exploitation. This process has produced evidence for responses to such change
against an independent time-scale, promoting integrated studies of
archaeological, environmental and linguistic aspects of the islands'
The islands' archaeological remains demonstrate clearly the gradually
expanding size and range of contacts of their communities. By the post-
medieval period (from AD 1540), the islands occupied a nationally strategic
location, resulting in an important concentration of defensive works
reflecting the development of fortification methods and technology from the
mid 16th to the 20th centuries. An important and unusual range of post-
medieval monuments also reflects the islands' position as a formidable hazard
for the nation's shipping in the western approaches.
The exceptional preservation of the archaeological remains on the islands has
long been recognised, producing an unusually full and detailed body of
documentation, including several recent surveys.
Within the landscape of the Isles of Scilly there are many discrete plots of
land enclosed by stone walls or banks of stone and earth. From their various
environmental settings, associations and distinctive manners of construction,
they can be shown to derive from a range of activities dating over the
considerable period from the Bronze Age (c.2000-700 BC) to the present day.
They were commonly constructed as stock pens or as protected areas for crop
growing, sometimes accommodating settlement sites within or adjacent to their
walls. In some cases enclosures form detached field plots complementing nearby
field systems by extending the enclosed land into isolated pockets of usable
ground. The size and form of enclosures may therefore vary considerably
depending on their particular date and function. This variation in form,
setting and relationship to other monument classes provides valuable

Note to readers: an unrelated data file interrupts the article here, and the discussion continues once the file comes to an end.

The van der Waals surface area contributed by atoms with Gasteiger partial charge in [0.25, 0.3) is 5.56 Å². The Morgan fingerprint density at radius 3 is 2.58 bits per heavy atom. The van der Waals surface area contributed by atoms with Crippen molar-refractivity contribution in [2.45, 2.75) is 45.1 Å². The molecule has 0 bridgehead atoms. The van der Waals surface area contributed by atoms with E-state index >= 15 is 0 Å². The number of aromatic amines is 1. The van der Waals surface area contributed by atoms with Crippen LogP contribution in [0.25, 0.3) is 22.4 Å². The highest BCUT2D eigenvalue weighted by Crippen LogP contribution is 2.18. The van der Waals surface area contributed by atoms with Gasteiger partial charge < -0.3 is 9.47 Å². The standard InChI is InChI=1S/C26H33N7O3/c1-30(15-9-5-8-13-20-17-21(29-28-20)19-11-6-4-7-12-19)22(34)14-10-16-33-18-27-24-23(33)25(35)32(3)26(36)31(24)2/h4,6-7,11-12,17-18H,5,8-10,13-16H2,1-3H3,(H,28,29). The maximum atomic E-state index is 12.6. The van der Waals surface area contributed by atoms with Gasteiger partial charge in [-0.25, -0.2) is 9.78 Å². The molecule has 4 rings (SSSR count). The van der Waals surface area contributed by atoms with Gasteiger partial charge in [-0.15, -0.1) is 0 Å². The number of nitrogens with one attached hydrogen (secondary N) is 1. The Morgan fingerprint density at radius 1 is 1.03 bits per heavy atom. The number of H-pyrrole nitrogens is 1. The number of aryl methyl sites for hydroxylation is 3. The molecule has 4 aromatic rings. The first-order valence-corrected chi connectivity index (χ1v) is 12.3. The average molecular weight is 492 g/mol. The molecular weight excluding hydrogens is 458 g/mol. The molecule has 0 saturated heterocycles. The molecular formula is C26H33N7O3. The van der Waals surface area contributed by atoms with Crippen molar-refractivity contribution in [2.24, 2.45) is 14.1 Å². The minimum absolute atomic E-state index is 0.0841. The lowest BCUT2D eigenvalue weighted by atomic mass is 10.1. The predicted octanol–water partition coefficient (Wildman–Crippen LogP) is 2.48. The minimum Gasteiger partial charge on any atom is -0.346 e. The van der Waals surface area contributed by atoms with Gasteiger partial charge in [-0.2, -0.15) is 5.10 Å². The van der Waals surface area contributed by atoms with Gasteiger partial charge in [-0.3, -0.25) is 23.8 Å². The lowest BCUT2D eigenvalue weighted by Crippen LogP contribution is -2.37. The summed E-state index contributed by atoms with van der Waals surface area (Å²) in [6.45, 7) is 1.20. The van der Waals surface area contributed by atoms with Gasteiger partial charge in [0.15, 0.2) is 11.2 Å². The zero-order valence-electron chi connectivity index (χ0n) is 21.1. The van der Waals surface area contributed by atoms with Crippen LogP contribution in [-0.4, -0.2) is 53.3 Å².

information on the organisation of economic activity and land division among
the communities that built and used them. Of those enclosures not maintained
by virtue of remaining currently in use, a substantial proportion are worthy
This enclosure near The Brow survives well; the upper shore deposits affecting
its north western end overlie and preserve its structure rather than disrupt
it. Its form and mode of construction are clear and it is unusual in
preserving its direct association with a contemporary trackway. Its extensive
survival well into the inter-tidal zone, despite rising sea levels, confirms
its long term stability against a considerable period of submergence. It
complements the prehistoric field system and settlement survivals at various
levels around southern Bryher to provide an unusually complete view of
prehistoric land allotment across the altitude range into the now-submerged
zone. Consequently this enclosure is important for the study of prehistoric
land-use responses to island environments. The proximity of the enclosure to
the cairn cemetery on Samson Hill also demonstrates the relationship between
farming, funerary and ritual activities among the prehistoric communities that
used this monument.
Source: Historic England
Books and journals
Ratcliffe, J, Sharpe, A CAU, Fieldwork in Scilly Autumn 1990, (1991)
Parkes, C/CAU, AM 107 for Scilly SMR entry PRN 7305, (1988)
Parkes, C/CAU, AM 107 for Scilly SMR entry PRN 7386, (1988)
Ratcliffe, J/CAU, Scilly SMR entries PRN 7307.01 & 7682, (1991)
Title: 1:2500 Ordnance Survey Maps; SV 8714 & 8814
Source Date: 1980
Source: Historic England
Other nearby scheduled monuments